Date of Award
Program or Major
Master of Science
Winsor H. Watson
William H Howell
Jason S Goldstein
The overall goal of this research project was to determine if lobsters reproduce and settle in the Great Bay estuary (GBE), NH. First, I mapped the distribution and abundance of ovigerous lobsters carrying late-stage eggs in the estuary, during May and June of 2015. Ovigerous lobsters were concentrated in Little Bay and adjacent sections of the Piscataqua River, with CPUE in these areas of 0.12 ± 0.02 lobsters/trap haul. Very few were found in the regions furthest from the coast. Next, egg samples were collected from these lobsters, as well as from ovigerous lobsters captured along the NH coast and their hatch dates were determined based on their stage and the rate of egg development at their respective temperatures. The mean predicted hatching date of eggs carried by GBE lobsters was June-09 11.8 days (SD), while the mean predicted hatch date of eggs carried by coastal lobsters was July-01 9.5 days, nearly three weeks later. The GBE eggs most likely hatched three weeks later because of the difference in water temperatures between the two areas. Plankton tows were then conducted to determine if larvae were present in the water column at the time when I predicted that the eggs carried by GBE females would be hatching. The predicted hatch dates for the 35 stage I larvae captured ranged from May-21 through July-19, with a mean predicted hatching date of June-28 17.9 days . This encompasses almost a two-month period, which is longer than either range of predicted hatch dates from eggs obtained either from estuarine or coastal lobsters. However, the larvae that hatched earliest overlapped with when ovigerous lobsters hatched their eggs in the GBE, indicating that a portion of these larvae originated in the estuary.
Strong tidal currents influence particle transport (i.e., planktonic larvae) in GBE and my next goal was to determine if these currents would retain larvae, or carry them out to the Gulf of Maine. Surface currents were characterized using surface drifters (n=21) deployed near areas with the highest densities of ovigerous lobsters carrying late stage eggs in the GBE, as well as in the Piscataqua River (n=6) to determine if larvae were transported into the GBE from areas near to the coast. Drifter movements were extrapolated over 8-16 days (when larvae develop and settle) and over this time period, drifters released from all three locations were retained in the estuary. In fact, these data suggested that the greatest abundance of juvenile lobsters should be in areas that also had the highest densities of ovigerous females. Finally, to test this prediction and to determine if lobster larvae did, in fact, settle in the GBE, the distribution, abundance and composition (size frequency, sex ratio) of juvenile lobsters in the GBE was assessed using trawls consisting of two pairs of modified ventless traps and two pairs of juvenile collector traps. Sampling occurred at six study sites on a spatial gradient, ranging from the upper Piscataqua River to Great Bay proper. The smallest lobster (38 mm carapace length (CL)) was captured in the Piscataqua River, and the average size of lobsters increased as sites furthest up into the GBE (ranging from 66.51 0.78 mm CL (SEM) in the river (n=185) to 88.67 2.82 mm CL, n=2, in Great Bay proper). Only adult lobsters were found at the sites furthest up in the estuary, and the adult sex ratio also became more skewed towards males in these areas. However, the sex ratios of juvenile lobsters were 1:1 at the four sites where they were captured (Fisher’s Exact test, p=0.995), indicating that the skewed sex ratios of adult lobsters were likely the result of differential movements of males and females. Taken together, these data provide support for a residential and self-recruiting lobster population in the GBE, although the timing of larvae, as well as the characterization of currents using drifters reinforces that, to an extent, the GBE lobster population is supplemented by adults that migrate into the estuary and larvae originating from coastal lobsters that are carried into the GBE by tidal currents.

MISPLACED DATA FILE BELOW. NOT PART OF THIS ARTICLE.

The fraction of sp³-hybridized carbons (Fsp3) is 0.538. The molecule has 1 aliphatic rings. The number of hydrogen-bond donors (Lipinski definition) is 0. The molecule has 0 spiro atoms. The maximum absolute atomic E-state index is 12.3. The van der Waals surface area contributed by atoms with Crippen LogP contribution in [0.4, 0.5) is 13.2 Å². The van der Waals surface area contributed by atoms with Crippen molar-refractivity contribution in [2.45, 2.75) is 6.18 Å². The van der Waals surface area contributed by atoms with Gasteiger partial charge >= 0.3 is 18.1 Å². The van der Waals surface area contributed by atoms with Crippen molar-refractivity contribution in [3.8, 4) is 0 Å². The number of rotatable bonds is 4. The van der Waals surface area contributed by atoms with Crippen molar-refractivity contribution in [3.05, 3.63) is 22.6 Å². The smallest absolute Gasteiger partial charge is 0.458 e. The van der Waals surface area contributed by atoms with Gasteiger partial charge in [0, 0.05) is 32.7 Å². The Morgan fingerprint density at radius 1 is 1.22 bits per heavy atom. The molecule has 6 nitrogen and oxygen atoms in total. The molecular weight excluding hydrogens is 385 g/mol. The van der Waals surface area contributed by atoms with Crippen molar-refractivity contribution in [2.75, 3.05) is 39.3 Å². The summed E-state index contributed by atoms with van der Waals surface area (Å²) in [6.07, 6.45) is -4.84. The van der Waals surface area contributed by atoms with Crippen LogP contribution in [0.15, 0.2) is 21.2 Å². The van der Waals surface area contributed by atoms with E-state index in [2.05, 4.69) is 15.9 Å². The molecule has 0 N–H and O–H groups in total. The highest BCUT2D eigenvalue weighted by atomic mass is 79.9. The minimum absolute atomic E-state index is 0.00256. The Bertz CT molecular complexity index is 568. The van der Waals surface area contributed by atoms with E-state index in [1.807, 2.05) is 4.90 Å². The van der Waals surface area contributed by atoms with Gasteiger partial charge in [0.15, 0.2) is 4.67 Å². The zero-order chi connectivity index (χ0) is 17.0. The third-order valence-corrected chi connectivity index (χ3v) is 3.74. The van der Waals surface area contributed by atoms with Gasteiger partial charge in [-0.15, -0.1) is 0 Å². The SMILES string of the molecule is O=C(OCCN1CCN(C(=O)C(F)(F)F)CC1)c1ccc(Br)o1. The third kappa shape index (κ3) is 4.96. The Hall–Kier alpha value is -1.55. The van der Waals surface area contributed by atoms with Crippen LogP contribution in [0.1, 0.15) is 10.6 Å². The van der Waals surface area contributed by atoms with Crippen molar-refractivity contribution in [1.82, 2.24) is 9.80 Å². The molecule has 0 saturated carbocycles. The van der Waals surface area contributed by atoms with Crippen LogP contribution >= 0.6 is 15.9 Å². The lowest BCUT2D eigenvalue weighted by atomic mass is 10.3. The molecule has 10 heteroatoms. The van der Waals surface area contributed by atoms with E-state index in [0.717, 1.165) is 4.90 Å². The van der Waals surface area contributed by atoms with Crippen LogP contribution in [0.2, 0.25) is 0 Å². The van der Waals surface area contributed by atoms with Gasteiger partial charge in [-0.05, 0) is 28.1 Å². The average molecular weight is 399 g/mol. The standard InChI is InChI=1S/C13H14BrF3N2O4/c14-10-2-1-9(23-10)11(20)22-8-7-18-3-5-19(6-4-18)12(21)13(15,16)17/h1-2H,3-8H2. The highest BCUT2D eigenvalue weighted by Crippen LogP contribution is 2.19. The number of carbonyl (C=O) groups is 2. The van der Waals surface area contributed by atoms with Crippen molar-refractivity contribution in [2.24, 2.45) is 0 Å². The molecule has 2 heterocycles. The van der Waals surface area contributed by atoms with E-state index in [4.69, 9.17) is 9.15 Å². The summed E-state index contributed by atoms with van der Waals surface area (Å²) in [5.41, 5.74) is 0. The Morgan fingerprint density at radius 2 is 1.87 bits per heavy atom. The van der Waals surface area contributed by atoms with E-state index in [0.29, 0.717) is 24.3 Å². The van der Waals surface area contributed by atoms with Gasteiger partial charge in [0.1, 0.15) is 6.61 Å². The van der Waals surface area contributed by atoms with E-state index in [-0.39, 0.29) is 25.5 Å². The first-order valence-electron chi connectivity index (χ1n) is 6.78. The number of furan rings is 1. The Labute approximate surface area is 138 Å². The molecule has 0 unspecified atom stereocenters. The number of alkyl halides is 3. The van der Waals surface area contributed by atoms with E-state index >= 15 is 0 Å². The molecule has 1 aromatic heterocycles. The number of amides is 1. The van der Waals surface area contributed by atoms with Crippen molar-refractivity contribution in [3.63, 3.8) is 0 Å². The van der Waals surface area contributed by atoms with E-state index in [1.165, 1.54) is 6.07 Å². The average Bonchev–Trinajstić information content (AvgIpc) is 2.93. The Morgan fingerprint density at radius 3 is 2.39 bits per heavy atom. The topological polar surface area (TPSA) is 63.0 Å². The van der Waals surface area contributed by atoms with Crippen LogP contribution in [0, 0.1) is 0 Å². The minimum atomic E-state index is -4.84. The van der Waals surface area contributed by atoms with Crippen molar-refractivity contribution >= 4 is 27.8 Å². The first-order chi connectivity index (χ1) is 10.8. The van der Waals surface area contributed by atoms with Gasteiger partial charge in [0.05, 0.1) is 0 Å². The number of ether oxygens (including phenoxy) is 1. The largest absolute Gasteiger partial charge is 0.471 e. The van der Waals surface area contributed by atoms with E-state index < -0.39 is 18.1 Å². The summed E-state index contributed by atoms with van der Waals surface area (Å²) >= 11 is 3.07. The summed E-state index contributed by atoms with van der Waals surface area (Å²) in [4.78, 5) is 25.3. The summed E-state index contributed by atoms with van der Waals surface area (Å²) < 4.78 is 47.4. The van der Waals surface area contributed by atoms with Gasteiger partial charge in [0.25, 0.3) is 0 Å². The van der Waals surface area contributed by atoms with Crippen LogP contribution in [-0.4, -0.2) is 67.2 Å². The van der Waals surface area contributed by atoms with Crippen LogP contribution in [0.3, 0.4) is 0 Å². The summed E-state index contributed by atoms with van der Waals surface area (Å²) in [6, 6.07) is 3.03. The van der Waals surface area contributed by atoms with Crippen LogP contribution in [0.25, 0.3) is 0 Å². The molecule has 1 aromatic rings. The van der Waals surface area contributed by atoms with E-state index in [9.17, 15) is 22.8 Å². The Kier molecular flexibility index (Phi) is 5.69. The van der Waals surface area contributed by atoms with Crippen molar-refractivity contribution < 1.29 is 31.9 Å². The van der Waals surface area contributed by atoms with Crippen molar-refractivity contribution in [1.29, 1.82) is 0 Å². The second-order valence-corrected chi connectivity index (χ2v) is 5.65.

Morrissey, Elizabeth M., "REPRODUCTION AND RECRUITMENT OF AMERICAN LOBSTER (HOMARUS AMERICANUS) IN THE GREAT BAY ESTUARY, NEW HAMPSHIRE" (2016). Master's Theses and Capstones. 853.